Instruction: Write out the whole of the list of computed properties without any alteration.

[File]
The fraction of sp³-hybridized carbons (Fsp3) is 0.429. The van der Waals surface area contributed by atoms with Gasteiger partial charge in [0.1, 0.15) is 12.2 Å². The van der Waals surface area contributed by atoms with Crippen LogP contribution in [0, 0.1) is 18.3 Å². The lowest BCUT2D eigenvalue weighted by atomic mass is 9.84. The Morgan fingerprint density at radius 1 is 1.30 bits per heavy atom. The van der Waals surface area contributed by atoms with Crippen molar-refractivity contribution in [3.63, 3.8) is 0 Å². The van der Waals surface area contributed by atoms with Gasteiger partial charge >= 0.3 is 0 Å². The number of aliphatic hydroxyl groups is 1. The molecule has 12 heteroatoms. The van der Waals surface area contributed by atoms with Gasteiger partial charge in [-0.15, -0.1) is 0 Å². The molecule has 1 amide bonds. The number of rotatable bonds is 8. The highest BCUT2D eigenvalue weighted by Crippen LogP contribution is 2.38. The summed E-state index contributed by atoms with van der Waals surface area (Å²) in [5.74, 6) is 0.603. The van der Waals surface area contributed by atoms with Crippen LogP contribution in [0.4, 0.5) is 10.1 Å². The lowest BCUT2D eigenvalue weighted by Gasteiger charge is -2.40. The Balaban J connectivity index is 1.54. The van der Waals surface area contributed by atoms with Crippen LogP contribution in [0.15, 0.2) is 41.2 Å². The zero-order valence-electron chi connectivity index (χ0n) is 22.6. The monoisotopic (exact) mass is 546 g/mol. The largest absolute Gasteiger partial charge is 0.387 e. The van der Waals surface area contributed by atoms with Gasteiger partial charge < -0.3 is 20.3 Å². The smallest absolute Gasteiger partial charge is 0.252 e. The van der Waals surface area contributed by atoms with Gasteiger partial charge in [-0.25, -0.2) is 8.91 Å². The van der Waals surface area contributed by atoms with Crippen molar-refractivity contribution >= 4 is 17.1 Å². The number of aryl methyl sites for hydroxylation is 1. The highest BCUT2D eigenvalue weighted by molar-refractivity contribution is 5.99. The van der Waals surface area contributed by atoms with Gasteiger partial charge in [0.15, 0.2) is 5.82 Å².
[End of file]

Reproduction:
The fraction of sp³-hybridized carbons (Fsp3) is 0.429. The van der Waals surface area contributed by atoms with Gasteiger partial charge in [0.1, 0.15) is 12.2 Å². The van der Waals surface area contributed by atoms with Crippen LogP contribution in [0, 0.1) is 18.3 Å². The lowest BCUT2D eigenvalue weighted by atomic mass is 9.84. The Morgan fingerprint density at radius 1 is 1.30 bits per heavy atom. The van der Waals surface area contributed by atoms with Crippen molar-refractivity contribution in [3.63, 3.8) is 0 Å². The van der Waals surface area contributed by atoms with Gasteiger partial charge >= 0.3 is 0 Å². The number of aliphatic hydroxyl groups is 1. The molecule has 12 heteroatoms. The van der Waals surface area contributed by atoms with Gasteiger partial charge in [-0.15, -0.1) is 0 Å². The molecule has 1 amide bonds. The number of rotatable bonds is 8. The highest BCUT2D eigenvalue weighted by Crippen LogP contribution is 2.38. The summed E-state index contributed by atoms with van der Waals surface area (Å²) in [5.74, 6) is 0.603. The van der Waals surface area contributed by atoms with Crippen LogP contribution in [0.4, 0.5) is 10.1 Å². The lowest BCUT2D eigenvalue weighted by Gasteiger charge is -2.40. The Balaban J connectivity index is 1.54. The van der Waals surface area contributed by atoms with Crippen LogP contribution in [0.15, 0.2) is 41.2 Å². The zero-order valence-electron chi connectivity index (χ0n) is 22.6. The monoisotopic (exact) mass is 546 g/mol. The largest absolute Gasteiger partial charge is 0.387 e. The van der Waals surface area contributed by atoms with Gasteiger partial charge < -0.3 is 20.3 Å². The smallest absolute Gasteiger partial charge is 0.252 e. The van der Waals surface area contributed by atoms with Gasteiger partial charge in [-0.25, -0.2) is 8.91 Å². The van der Waals surface area contributed by atoms with Crippen molar-refractivity contribution >= 4 is 17.1 Å². The number of aryl methyl sites for hydroxylation is 1. The highest BCUT2D eigenvalue weighted by molar-refractivity contribution is 5.99. The van der Waals surface area contributed by atoms with Gasteiger partial charge in [0.15, 0.2) is 5.82 Å².